As instructor Steve points out, you simply set the dial to “flue test.” You drill a hole in the flue, about 1 foot above the boiler and at least 1 foot away from any elbow, but below any source of dilution air such as a draft hood bonnet. Be sure to plug the hole before you leave.
Upon powering up the analyzer, a 60-second countdown begins. It is recommended that this be done outside of the building where the test will be done. The unit’s pump will run and draw ambient air for 60 seconds to clear the probe hose and the sensors. Turning the unit on and clearing it outdoors will enable you to then walk into the mechanical room with the analyzer running and know whether the room is safe by checking for carbon monoxide.
To perform the combustion test, let the appliance run for a couple of minutes and then insert the probe into the flue, attempting to get the tip as close to the center of the flue as possible. If the pump has been turned off, turn it back on, and within 30 seconds you will see readings on the screen.
Once the proper adjustments have been made and the combustion is within specifications, you can press the Save button. This records the real-time readings for printing or copying later.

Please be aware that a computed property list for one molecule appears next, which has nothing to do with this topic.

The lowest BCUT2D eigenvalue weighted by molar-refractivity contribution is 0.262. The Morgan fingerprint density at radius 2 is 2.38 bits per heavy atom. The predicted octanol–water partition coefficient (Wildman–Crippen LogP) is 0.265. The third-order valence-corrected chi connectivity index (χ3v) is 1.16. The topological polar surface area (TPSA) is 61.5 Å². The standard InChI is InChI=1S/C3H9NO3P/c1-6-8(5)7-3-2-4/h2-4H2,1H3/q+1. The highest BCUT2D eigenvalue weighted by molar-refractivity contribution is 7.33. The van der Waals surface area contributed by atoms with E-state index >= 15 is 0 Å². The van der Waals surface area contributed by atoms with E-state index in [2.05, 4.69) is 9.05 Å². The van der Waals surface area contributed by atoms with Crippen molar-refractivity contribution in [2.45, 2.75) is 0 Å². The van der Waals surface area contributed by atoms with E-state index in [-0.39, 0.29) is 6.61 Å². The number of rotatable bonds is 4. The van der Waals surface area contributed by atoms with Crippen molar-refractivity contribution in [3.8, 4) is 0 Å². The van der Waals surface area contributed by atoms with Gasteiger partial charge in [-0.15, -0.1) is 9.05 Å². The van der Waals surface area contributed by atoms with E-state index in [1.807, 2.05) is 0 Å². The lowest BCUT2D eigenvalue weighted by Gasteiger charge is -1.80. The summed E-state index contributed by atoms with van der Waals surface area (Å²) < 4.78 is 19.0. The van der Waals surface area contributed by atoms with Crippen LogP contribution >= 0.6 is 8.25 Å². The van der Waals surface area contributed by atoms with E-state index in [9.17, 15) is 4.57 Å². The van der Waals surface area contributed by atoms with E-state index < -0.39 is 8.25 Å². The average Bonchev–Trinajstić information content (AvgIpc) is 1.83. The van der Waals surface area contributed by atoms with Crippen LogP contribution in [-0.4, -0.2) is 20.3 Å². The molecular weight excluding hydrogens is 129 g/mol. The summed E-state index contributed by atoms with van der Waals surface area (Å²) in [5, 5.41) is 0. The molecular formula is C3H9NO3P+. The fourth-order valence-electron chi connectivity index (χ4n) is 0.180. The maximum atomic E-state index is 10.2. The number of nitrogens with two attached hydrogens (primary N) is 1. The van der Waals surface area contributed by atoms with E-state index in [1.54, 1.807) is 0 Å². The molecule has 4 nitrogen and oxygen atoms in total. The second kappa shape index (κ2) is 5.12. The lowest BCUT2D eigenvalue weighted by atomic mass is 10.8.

There are a number of results that the analyzer will give you. According to Steve, the most useful measurements are oxygen (O2), carbon dioxide (CO2), carbon monoxide (CO) and stack temperature.
How To Read The ResultsThe results appear as numbers on the screen of the analyzer. What do they tell you? The best way to interpret the numbers is according to the specifications given by the equipment manufacturer. Of course, you don’t have this paperwork!
It’s likely that you can get equipment specifications from the manufacturer’s Web site. If you don’t have information from the manufacturer, here are some general guidelines from Steve: